Commentary

The Media Math Behind Russian Meddling

The Mueller investigation confirmed that the Russians meddled in the 2016 U.S. presidential election; however, it is not believed to have had a material impact on the outcome of the election.

Russian ad spend was low relative to all the paid advertising and the value of the earned media exposure that both candidates received.  According to U.S. Special Counsel Robert Mueller, Russian ad spend on the election amounted to approximated $1.25 million a month. The Mueller Report mentions that Russia purchased ads opposing Hillary Clinton as early as March 16, 2016 -- before the primary race was decided.

For the sake of discussion, let’s say that the Russians started spending $1.25 million a month on U.S. presidential election advertising in March 2016 and it ran up until the vote on Nov. 8 of that year.  Moreover, let’s be conservative and give March and November full weight in terms of ad dollars. This would put the length of the Russian ad campaign at nine months with a total ad spend of $11.25 million.

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According to Kantar Media CMAG, ad spending by the Trump and Clinton campaigns and the top spending PACs amounted to a total of $569.4 million.  A media analysis firm by the name of MediaQuant estimates that Trump and Clinton also received about $5 billion and $3.24 billion, respectively, in free (earned) media coverage.  It is believed that Trump received the lions share due to his sometimes unorthodox and controversial style of rhetoric.

Another way to look at the math would be to add the $11.25 million Russian ad spend to the $160.5 million reported Trump ad spend.  This $171.75 million ($11.25M + $160.5M) for Trump would still have left his campaign at a huge disadvantage relative to Clinton’s $408.5 million ad spend.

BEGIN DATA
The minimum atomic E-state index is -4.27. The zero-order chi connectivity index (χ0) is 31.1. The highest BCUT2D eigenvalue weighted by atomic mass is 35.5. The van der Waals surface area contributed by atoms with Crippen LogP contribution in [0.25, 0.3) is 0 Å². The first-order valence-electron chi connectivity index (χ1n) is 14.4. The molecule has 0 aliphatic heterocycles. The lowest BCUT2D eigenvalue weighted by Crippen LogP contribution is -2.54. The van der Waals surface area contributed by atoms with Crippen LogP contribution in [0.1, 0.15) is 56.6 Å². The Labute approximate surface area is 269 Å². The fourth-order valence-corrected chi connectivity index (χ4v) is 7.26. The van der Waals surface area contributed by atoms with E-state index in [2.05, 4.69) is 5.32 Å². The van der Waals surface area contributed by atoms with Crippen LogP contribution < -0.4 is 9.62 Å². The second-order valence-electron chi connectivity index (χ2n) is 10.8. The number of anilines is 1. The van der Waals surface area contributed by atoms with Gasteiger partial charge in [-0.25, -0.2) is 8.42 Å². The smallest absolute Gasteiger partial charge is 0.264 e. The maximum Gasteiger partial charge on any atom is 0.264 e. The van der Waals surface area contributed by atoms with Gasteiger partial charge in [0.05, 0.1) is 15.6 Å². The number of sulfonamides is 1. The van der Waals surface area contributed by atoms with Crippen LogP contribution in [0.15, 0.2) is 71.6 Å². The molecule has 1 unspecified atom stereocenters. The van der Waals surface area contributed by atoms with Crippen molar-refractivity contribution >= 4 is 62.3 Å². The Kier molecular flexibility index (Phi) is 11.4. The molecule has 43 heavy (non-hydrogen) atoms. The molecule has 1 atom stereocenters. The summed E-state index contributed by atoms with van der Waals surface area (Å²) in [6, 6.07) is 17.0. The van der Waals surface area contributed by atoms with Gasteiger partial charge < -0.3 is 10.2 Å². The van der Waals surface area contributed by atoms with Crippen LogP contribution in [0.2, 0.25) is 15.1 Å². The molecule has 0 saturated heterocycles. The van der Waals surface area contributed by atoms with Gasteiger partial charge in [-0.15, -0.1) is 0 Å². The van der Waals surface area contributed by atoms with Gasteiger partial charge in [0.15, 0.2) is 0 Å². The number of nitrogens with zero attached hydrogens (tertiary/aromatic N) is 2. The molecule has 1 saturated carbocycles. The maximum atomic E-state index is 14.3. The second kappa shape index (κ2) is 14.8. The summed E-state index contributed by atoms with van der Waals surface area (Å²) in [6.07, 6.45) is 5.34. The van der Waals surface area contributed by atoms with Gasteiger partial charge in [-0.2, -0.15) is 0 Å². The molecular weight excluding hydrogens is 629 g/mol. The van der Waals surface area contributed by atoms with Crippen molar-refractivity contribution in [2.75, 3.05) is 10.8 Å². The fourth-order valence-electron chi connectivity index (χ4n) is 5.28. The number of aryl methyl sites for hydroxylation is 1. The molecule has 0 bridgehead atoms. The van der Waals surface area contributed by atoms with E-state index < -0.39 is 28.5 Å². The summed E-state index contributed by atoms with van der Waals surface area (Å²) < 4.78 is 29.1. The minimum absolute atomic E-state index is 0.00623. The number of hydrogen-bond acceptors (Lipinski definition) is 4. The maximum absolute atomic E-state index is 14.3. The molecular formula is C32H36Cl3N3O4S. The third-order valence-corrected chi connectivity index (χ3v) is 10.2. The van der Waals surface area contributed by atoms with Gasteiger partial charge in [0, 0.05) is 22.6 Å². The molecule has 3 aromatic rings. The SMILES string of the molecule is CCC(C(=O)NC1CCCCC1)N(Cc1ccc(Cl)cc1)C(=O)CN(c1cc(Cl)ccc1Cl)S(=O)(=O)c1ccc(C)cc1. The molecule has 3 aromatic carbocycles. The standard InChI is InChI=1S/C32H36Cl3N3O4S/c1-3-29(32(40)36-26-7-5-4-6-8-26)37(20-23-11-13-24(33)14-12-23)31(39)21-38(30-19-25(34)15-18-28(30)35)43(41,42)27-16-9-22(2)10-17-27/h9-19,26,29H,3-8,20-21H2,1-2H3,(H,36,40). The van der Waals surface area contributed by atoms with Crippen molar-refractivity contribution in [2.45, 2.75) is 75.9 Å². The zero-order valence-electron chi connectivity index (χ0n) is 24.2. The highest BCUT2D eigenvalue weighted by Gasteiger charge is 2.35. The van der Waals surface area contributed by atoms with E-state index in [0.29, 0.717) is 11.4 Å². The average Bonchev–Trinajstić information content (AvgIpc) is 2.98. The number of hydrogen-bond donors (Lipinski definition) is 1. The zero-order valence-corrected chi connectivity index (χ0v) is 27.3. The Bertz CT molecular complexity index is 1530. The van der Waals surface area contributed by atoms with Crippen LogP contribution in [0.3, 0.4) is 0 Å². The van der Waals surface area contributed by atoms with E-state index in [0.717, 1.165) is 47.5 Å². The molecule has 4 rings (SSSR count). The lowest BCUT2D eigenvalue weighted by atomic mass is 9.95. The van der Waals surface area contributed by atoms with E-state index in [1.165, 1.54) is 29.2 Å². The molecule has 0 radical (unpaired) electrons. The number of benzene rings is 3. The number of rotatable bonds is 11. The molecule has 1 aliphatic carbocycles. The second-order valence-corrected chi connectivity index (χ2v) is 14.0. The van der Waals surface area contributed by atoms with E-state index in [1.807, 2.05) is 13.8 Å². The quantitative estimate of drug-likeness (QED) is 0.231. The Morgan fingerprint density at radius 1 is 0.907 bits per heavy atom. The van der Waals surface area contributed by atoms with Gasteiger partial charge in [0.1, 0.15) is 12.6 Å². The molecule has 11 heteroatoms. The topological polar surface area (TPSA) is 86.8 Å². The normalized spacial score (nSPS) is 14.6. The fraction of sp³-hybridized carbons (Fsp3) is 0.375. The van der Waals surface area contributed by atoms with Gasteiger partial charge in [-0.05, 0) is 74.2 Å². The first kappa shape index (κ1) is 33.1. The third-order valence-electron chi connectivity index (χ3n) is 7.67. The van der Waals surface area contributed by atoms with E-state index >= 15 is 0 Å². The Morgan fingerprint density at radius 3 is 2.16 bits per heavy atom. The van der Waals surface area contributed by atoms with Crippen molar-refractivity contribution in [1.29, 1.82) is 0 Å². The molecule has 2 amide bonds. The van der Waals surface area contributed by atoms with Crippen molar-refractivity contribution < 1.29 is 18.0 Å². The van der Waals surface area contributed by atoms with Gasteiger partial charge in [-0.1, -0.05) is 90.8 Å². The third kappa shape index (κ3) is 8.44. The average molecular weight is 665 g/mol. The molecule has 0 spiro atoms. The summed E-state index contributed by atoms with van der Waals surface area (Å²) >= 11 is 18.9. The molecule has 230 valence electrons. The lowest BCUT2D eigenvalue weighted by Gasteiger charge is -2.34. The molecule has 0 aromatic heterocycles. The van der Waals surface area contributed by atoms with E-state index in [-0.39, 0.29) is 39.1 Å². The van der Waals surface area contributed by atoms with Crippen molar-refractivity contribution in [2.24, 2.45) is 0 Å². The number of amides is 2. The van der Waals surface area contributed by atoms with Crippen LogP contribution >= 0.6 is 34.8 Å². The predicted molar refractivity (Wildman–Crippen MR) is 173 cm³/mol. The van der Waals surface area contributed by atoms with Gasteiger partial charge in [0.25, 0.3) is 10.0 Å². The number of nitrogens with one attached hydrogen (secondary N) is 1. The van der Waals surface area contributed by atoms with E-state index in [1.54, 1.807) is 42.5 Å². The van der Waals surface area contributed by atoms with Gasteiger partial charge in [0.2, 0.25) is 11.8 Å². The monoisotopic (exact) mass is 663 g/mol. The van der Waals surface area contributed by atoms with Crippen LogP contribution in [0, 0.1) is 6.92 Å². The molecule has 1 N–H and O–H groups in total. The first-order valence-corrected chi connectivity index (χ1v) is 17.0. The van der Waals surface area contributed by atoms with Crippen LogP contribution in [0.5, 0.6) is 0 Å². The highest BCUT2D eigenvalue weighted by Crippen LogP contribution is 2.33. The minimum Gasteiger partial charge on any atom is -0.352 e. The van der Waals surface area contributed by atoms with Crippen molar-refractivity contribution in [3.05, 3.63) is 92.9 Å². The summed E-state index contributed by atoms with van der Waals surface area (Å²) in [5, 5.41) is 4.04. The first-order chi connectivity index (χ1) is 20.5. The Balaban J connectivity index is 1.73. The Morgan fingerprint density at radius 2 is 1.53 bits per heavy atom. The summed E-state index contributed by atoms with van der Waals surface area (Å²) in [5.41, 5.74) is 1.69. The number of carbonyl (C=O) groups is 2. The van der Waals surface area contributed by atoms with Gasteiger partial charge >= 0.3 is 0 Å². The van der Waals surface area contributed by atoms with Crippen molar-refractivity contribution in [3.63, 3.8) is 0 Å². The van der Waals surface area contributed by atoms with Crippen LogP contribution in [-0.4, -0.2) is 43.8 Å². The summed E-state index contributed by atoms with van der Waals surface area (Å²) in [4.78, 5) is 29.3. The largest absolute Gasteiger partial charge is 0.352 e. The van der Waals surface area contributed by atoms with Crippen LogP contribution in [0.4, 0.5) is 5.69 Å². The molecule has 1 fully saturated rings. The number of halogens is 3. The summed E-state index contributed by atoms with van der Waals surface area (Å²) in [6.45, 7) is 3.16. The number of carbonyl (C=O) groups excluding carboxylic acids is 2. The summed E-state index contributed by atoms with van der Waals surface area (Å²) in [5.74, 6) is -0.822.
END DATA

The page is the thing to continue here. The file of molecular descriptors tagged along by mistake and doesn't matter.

Earned media is where Trump comes out ahead. When you add Trump’s estimated $5 billion of free earned media coverage to his $160.5 million of ad spend it comes to $5.2 billion of total media coverage versus Clinton’s $3.6 billion.  If you add the Russian ad spend to the Trump number and round up, there is no change.

If we total up these numbers and calculate the percent of media value attributable to Russian interference, it comes to 2.0% of paid advertising; but only 0.1% of the sum of paid advertising and earned media; a small share of voice compared to all of the other advertising and media exposure.

One could argue that it was a very tight race and the Russians were so sophisticated in the application of their media spend that they were able to drive a disproportionately massive return on their media investment; one much larger than would be the case for the campaigns themselves. 

This would imply that their ad targeting capabilities and creative messaging were far superior to those used by the political consultancies and media agencies employed by the Trump and Clinton campaigns and the campaigns run by all of the PACs supporting the candidates. This is simply not accurate.

For starters, the Trump campaign hired Cambridge Analytica (CA).  The company was funded by billionaire Robert Mercer. It employed many brilliant data scientists and Ph.D.’s from top schools around the world as well as highly experienced media and research personnel.*  CA worked directly with Trump’s digital media provider – Giles-Parscale.

CA provided data scientists, research people and more digital marketing staff who were embedded in the campaign in both San Antonio, TX, and Trump Tower. The campaign was conducting 1,500 surveys a week in every battleground state. This data was matched back to the National Republican Committee’s database of voter information and CA’s data scientists were constantly updating their models to provide the most accurate audience segments for ad targeting.

In its work for the Trump campaign, CA produced thousands of different creative messages that were designed to resonate with the various modeled audience segments.  The digital and TV marketing people that worked for CA and the campaign applied the audience segments and creative to execute data-driven campaigns all across the internet and to a lesser extent on television.